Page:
Some bikes come with all of the touring accessories a rider could possibly want, but for many of us our bike requires a few additions. These categories are the top areas where touring riders may want to shop to enhance their riding experience.
It’s hard to imagine any other component on a bike that can spoil a motorcycle trip faster than a seat that becomes uncomfortable after an hour or two of riding. Most OEMs under engineer their seats to keep their bikes’ MSRPs competitive, and it’s something a prospective buyer doesn’t notice in the showroom or even on a short test ride. Of all of the bikes I have owned or test ridden, only a few OEM seats were comfortable during daylong sessions in the saddle. It’s definitely worth the time, effort, and cost to add comfortable seating to your ride.
Rider safety, especially while touring far from home on a motorcycle, is paramount. A rider’s ability to spot and avoid potential hazards, however, is only half of the motorcycling safety equation. It’s just as important that other motorists see the rider and his or her bike. Auxiliary lights are usually one of the first things I add to a bike I’m setting up for touring, or even one for just riding around town. It’s much easier for other motorists to three-dimensionally identify and judge the closing speed of a vehicle with multiple lights. If a rider is caught out at night, when wildlife is usually the most active, the extra lighting can also help. Reflectors and reflective strips on saddlebags are also important. And finally, I like the taillight modulators to help guard against being rear ended at stoplights. I’m not a fan, however, of headlight modulators, which can be annoying and distracting to other motorists.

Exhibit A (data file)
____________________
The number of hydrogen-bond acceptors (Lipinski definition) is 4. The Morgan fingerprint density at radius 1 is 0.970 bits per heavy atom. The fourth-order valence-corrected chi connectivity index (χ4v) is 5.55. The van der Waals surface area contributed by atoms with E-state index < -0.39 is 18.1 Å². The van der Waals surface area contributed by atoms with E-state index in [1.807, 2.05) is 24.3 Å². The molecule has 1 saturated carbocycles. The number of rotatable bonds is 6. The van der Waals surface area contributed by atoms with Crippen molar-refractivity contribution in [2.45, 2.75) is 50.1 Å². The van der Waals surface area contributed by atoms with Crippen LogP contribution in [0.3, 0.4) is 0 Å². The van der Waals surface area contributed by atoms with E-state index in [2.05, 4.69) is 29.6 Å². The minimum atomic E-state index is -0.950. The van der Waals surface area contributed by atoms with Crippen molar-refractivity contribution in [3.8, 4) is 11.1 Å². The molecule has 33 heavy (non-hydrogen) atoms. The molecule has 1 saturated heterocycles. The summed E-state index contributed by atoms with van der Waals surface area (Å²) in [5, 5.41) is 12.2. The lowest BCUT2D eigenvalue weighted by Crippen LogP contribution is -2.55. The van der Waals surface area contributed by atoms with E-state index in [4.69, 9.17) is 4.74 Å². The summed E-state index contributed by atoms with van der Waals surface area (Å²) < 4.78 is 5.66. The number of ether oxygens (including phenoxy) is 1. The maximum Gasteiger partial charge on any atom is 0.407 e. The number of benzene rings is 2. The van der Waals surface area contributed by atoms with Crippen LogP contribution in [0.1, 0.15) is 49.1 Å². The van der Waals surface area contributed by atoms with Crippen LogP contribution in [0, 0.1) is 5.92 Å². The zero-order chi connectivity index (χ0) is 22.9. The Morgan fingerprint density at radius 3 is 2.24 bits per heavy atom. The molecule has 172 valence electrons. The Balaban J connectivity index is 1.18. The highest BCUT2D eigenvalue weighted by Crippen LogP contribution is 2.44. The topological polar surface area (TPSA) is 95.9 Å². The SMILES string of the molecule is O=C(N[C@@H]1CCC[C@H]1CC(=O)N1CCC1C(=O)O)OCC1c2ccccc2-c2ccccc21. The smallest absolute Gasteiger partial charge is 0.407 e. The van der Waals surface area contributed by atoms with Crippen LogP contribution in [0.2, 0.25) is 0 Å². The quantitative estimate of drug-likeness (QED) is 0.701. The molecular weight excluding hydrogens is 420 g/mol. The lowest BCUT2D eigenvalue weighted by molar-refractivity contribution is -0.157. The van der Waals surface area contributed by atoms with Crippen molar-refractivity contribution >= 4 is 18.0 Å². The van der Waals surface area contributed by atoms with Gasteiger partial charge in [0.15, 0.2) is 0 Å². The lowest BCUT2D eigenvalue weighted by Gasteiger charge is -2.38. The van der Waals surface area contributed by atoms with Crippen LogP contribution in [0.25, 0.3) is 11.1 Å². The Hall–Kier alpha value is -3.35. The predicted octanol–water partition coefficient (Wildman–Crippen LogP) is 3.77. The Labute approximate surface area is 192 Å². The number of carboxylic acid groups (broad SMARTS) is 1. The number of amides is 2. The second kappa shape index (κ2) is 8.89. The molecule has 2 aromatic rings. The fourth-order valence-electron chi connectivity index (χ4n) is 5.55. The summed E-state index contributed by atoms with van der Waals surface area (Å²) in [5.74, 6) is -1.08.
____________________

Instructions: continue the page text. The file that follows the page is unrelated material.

As discussed in a previous Touring Tip, inadequate wind protection on a touring bike usually accelerates rider fatigue and can hasten hypothermia in cold riding environments. On my main touring bike, I have two windscreens: a smaller, narrower one for summer and a taller, wider one for cold weather riding. But a windscreen shouldn’t be so tall that a rider has to look through it while riding. An adjustable windscreen is an excellent accessory for any touring mount.
It almost goes without saying that any luggage added to a motorcycle should be waterproof or at least have a waterproof cover that can be attached for riding in inclement weather. But I also like to have at least one lockable component of touring luggage (usually a top case) for safely storing valuables on the bike during lunch or at some other stop. Otherwise, I put valuables in a tank bag, which has to be carted around with me. Lockable luggage may not be a necessity, but it’s definitely a “nice to have.”
And speaking of “nice to haves,” many of us have become so accustomed to programming, and relying on, a GPS that we can’t imagine taking a trip without this navigational aid. I liken GPS use on motorcycles to power windows in cars. Back in the day, few cars had power windows, but try to sell a car today without them. Like power windows in cars, the GPS for many touring riders is no longer considered a luxury. And one of the great features of a portable GPS is that it can be transferred and used in multiple vehicles. Having extolled the convenience of a GPS, though, I hasten to add that I always have paper maps in my saddlebags—just in case.